The more profound and, happily, correctable error is that surrogacy agreements are mistaking a medical problem for a legal problem. Spoiler alert: the intended parents don’t really care whether their surrogate gets a pedicure, or exercises regularly, or anything else. Those requirements are just proxies for the 1 outcome that truly matters: that the baby comes out healthy. But proxies are the only strings that the intended parents have to pull, and they already have a pricey attorney on retainer, so they direct him or her to extract an absurd list of concessions from the surrogate. The lawyer, meanwhile, never even reaches the question of whether the proxy restrictions actually line up with improved outcomes for the fetus and surrogate — that’s above his or her pay grade, and besides, if all you have is a hammer, even surrogacy arrangement looks like a nail. In the end, none of the stakeholders — surrogate, intended parents, fetus — come away happier or healthier.
Ironically, the solution might lie in a process that attorneys are already familiar with. Instead of committing to a full-blown jurisprudential process, emotionally invested litigants will often agree to have their dispute decided by binding arbitration. This is especially common in divorce proceedings, but it’s increasingly being used in other cases as well. The process is simple: the parties meet in a conference room and tell their story to the arbitrator, usually a retired judge, who then makes a final decision. Whatever the arbitrator says, goes. It’s a clever way to come to a reasonable conclusion while avoiding the expense, wasted time, and hurt feelings of court.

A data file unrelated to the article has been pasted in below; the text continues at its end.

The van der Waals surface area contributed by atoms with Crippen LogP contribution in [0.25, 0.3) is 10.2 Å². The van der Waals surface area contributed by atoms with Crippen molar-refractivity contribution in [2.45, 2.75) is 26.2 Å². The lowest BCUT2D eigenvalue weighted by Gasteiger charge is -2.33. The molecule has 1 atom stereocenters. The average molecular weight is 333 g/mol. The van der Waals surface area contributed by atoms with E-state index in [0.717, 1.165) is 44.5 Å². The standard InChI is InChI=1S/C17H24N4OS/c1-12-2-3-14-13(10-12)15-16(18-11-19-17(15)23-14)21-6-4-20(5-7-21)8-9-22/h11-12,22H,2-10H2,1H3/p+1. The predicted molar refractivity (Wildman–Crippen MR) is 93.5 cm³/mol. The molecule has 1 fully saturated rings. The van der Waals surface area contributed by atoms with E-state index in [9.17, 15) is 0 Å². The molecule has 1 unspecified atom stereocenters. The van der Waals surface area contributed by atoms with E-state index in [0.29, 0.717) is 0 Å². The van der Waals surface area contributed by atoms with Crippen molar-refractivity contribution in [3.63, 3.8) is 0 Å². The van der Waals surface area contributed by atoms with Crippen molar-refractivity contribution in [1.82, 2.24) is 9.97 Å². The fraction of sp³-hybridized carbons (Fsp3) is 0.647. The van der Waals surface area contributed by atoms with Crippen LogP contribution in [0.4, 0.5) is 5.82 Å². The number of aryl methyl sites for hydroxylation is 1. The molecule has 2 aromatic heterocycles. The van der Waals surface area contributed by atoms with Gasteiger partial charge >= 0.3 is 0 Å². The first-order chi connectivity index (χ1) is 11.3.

Surrogacy cases need a physician-arbitrator. Here’s how it might work: the surrogate and intendeds would agree to a physician-arbitrator from a licensing board-approved list. Before the surrogacy contract is signed, they’d all gather in a conference room. The arbitrator would be free to ask the parties any question that might help clarify their goals, fears, and motivations. Then, based on those answers and a review of the surrogate’s medical file, the arbitrator would write up a list of behavioral restrictions and monitoring arrangements for the pregnancy, which would then have to be inserted in any subsequent surrogacy agreement. That’s it. Whatever the arbitrator says, goes.
Balancing maternal and fetal health is a medical problem, which means it’s best served by a medical solution. Legal solutions are, in the end, futile.
“I think with intended parents, there’s certainly a vulnerability and a need to control that comes out because…someone else is basically physically carrying, literally, their child, and is away from them,” a surrogacy lawyer told Ms Berk. “And that is a vulnerable situation to be in. And I think that’s where crazy…restrictions come in. That’s sort of…an expression of their need to control the situation. But the reality is, you’re never going to be able to control this person’s every move.”
Intended parents shouldn’t even try.
1. Berk HL. The legalization of emotion: managing risk by managing feelings in contracts for surrogate labor. Law Soc Rev. 2015;49(1):143-177.
2. Söderström-Anttila V, Wennerholm U-B, Loft A, et al. Surrogacy: outcomes for surrogate mothers, children and the resulting families — a systematic review. Hum Reprod Update. 2016;22(2):260-276.
3. Cunningham FG, Leveno KJ, Bloon SL, et al. Williams Obstetrics. 24th ed. New York: McGraw-Hill Education/Medical; 2014.